Ehrlich must ID funds to start malpractice reforms

December 31, 2004

In years past, we have watched with great interest as some Maryland lawmakers returned home at the end of the legislative session, bragging about how they'd voted against new taxes, but secure in the knowledge that because someone else did, local needs would be funded.

Is that the sort of game Gov. Robert Ehrlich is playing with legislative leaders on medical malpractice?

We hope not. The governor should either identify a funding source to fix what ails Maryland's system or go along with the bill crafted this week by Senate President Thomas V. Mike Miller and House Speaker Michael Busch.

That bill would offset premium increases and increase reimbursements for doctors who treat Medicaid patients through a funding source the governor opposes - a 2 percent tax on the premiums of health-maintenance organizations.

Ehrlich called the legislature into special session just weeks before the regular session was set to begin in hopes of staving off doctors' threat not to pay medical malpractice insurance payments for 2005.


Without action, those premiums were due to increase by an average of 33 percent of those paid in 2004. And without some change in the law, there would be no end in sight to future boosts.

If doctors saw no progress, they said, they would be faced with several choices, none of them good for their patients.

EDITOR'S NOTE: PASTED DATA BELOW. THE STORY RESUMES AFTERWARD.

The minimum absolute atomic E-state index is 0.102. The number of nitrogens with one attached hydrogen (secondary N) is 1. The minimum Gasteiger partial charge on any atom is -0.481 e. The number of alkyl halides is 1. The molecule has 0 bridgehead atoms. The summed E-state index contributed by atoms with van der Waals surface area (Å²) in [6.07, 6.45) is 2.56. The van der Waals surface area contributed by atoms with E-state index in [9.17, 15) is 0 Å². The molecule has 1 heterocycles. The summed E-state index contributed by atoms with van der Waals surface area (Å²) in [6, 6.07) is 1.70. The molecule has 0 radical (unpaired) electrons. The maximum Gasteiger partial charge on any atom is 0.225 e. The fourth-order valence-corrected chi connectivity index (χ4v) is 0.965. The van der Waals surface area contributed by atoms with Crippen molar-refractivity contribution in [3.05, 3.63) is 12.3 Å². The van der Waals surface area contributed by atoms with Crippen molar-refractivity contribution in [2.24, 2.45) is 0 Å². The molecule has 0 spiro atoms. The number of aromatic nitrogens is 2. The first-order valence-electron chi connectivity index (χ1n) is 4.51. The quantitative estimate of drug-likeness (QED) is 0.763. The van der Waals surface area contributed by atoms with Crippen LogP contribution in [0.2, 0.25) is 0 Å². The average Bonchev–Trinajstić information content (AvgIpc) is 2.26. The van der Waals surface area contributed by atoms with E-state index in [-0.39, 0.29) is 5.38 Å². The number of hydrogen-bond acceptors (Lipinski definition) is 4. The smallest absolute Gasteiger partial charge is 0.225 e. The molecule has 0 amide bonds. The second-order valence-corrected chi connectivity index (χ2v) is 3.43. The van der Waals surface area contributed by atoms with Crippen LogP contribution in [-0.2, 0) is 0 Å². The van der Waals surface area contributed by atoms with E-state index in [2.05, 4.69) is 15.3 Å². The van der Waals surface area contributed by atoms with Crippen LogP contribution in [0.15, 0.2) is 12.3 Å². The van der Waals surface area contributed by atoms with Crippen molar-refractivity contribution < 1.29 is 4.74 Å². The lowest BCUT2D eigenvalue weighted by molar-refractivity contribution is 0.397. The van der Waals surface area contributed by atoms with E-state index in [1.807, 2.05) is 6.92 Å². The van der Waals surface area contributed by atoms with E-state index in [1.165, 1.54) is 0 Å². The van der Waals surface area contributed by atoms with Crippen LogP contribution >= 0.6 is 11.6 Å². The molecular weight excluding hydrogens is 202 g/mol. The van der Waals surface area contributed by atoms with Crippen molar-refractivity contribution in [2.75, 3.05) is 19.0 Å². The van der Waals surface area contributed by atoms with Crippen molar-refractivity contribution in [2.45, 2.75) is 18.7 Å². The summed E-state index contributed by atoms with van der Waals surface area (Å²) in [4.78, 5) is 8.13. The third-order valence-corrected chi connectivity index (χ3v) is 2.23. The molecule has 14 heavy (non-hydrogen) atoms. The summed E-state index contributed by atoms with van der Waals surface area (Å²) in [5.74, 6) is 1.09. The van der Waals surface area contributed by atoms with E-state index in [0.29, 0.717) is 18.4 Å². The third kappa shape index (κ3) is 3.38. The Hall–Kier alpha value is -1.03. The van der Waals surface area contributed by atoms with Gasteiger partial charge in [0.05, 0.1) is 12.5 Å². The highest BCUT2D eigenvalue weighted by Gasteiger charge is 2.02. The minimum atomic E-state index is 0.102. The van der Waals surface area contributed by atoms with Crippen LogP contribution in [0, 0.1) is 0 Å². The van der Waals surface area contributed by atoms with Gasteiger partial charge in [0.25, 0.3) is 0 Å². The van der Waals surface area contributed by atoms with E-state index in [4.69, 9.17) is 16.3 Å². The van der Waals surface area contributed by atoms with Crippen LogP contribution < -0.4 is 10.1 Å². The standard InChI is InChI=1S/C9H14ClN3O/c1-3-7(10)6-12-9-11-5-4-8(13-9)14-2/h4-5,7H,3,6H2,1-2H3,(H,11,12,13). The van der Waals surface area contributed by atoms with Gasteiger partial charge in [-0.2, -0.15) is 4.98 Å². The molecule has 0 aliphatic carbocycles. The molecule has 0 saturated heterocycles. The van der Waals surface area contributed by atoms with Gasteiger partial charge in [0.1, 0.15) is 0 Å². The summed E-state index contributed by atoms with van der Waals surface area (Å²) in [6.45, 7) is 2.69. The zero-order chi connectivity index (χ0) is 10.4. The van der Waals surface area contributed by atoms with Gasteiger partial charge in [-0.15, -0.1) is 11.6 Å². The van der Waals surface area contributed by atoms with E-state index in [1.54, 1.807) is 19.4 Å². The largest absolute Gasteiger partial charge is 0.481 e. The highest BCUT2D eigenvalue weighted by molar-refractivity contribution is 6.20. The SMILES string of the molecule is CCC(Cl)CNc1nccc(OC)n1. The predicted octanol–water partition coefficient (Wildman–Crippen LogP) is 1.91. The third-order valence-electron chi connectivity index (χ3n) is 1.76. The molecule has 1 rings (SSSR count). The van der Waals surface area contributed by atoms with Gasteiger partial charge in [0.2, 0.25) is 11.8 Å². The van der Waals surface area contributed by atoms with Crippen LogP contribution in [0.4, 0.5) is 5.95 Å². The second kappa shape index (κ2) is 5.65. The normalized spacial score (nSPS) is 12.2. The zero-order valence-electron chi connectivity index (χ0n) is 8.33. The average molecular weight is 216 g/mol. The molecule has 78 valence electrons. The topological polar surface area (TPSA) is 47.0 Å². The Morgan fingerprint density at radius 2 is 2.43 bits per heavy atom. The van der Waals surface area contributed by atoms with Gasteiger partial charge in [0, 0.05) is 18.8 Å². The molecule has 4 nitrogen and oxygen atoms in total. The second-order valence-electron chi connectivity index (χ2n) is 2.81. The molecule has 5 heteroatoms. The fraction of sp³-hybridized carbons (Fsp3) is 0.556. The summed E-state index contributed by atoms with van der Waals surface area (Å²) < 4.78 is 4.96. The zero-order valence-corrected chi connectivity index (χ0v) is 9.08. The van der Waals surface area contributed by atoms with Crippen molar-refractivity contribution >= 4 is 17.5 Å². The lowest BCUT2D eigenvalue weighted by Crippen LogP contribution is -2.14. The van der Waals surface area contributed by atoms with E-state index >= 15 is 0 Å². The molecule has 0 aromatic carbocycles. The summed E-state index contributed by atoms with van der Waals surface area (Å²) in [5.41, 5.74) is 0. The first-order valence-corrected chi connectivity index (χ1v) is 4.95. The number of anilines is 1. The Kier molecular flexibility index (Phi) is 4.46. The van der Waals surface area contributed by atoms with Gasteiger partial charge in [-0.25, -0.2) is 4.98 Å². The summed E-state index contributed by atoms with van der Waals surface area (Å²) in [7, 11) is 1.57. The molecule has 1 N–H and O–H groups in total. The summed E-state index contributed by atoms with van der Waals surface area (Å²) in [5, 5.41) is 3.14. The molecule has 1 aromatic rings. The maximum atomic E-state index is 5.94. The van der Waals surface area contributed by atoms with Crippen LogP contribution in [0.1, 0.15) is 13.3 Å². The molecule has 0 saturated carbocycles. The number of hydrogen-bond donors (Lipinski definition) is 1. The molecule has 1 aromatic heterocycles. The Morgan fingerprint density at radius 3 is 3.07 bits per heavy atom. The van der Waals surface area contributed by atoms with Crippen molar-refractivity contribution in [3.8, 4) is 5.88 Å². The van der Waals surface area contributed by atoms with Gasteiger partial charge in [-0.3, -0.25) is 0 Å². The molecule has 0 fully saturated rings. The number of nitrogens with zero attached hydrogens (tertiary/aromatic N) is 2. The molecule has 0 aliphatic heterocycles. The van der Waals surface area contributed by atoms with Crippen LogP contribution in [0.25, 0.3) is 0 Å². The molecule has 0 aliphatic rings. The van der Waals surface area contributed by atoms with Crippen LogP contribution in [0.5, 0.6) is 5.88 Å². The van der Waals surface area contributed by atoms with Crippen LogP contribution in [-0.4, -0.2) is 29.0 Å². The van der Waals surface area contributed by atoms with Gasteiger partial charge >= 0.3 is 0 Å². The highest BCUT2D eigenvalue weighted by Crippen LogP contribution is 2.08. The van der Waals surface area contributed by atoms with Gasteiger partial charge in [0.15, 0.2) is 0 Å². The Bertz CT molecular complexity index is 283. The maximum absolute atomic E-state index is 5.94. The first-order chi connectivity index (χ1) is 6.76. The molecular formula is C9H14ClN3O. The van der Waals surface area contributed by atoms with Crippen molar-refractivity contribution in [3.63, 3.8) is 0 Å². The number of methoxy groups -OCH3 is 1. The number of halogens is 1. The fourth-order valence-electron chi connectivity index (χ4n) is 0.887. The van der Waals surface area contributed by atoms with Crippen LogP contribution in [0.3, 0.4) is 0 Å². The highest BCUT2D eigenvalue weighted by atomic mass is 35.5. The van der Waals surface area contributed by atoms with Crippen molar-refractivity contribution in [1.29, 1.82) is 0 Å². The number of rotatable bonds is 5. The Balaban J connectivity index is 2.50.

They could move to other states where legal reforms have been enacted, they could stop doing some procedures - operations on children, for example - that are considered more risky or they could simply retire.

If too many specialists leave this area or restrict what they will do, patients in need would have no choice but to travel to the larger hospitals in the metropolitan areas.

Ehrlich told The Associated Press that the HMO tax "will be passed onto those who can least afford to pay it." Instead, he said he could find $42 million in the general fund budget to finance the first year of malpractice law changes.

What legislative leaders fear is that without an idea of where those funds will come from, the burden might fall on the state's poorest citizens.

If that's not what the governor intends and he has a solution in mind, he should reveal it now. If he doesn't have a bona fide plan, he should go along with those who do.

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